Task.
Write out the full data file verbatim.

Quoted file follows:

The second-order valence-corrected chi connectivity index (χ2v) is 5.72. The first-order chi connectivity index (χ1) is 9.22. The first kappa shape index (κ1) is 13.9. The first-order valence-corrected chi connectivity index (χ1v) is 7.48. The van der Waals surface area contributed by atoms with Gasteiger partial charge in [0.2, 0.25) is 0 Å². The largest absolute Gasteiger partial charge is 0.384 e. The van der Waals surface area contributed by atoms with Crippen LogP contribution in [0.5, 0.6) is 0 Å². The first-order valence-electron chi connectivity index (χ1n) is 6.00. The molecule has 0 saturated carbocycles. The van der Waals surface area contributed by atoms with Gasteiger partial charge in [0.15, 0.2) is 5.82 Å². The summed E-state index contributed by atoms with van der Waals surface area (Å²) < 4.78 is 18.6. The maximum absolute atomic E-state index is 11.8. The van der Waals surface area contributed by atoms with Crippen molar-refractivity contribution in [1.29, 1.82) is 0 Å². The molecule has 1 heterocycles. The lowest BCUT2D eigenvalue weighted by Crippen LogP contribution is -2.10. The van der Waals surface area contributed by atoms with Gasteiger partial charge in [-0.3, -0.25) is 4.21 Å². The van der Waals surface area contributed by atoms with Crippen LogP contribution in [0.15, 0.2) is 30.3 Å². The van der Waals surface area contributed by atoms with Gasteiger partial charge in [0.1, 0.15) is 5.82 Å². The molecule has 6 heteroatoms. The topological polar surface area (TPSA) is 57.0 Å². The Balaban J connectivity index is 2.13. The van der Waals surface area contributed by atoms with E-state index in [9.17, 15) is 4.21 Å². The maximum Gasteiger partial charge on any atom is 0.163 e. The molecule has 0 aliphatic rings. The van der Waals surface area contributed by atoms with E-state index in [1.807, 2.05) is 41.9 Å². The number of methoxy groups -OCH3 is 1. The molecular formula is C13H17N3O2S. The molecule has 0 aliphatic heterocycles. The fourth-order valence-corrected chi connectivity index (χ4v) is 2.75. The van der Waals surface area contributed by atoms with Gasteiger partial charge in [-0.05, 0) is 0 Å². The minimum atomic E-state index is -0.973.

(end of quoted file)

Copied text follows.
The second-order valence-corrected chi connectivity index (χ2v) is 5.72. The first-order chi connectivity index (χ1) is 9.22. The first kappa shape index (κ1) is 13.9. The first-order valence-corrected chi connectivity index (χ1v) is 7.48. The van der Waals surface area contributed by atoms with Gasteiger partial charge in [0.2, 0.25) is 0 Å². The largest absolute Gasteiger partial charge is 0.384 e. The van der Waals surface area contributed by atoms with Crippen LogP contribution in [0.5, 0.6) is 0 Å². The first-order valence-electron chi connectivity index (χ1n) is 6.00. The molecule has 0 saturated carbocycles. The van der Waals surface area contributed by atoms with Gasteiger partial charge in [0.15, 0.2) is 5.82 Å². The summed E-state index contributed by atoms with van der Waals surface area (Å²) < 4.78 is 18.6. The maximum absolute atomic E-state index is 11.8. The van der Waals surface area contributed by atoms with Crippen molar-refractivity contribution in [1.29, 1.82) is 0 Å². The molecule has 1 heterocycles. The lowest BCUT2D eigenvalue weighted by Crippen LogP contribution is -2.10. The van der Waals surface area contributed by atoms with Gasteiger partial charge in [-0.3, -0.25) is 4.21 Å². The van der Waals surface area contributed by atoms with Crippen LogP contribution in [0.15, 0.2) is 30.3 Å². The van der Waals surface area contributed by atoms with Gasteiger partial charge in [0.1, 0.15) is 5.82 Å². The molecule has 6 heteroatoms. The topological polar surface area (TPSA) is 57.0 Å². The Balaban J connectivity index is 2.13. The van der Waals surface area contributed by atoms with E-state index in [9.17, 15) is 4.21 Å². The maximum Gasteiger partial charge on any atom is 0.163 e. The molecule has 0 aliphatic rings. The van der Waals surface area contributed by atoms with E-state index in [1.807, 2.05) is 41.9 Å². The number of methoxy groups -OCH3 is 1. The molecular formula is C13H17N3O2S. The molecule has 0 aliphatic heterocycles. The fourth-order valence-corrected chi connectivity index (χ4v) is 2.75. The van der Waals surface area contributed by atoms with Gasteiger partial charge in [-0.05, 0) is 0 Å². The minimum atomic E-state index is -0.973.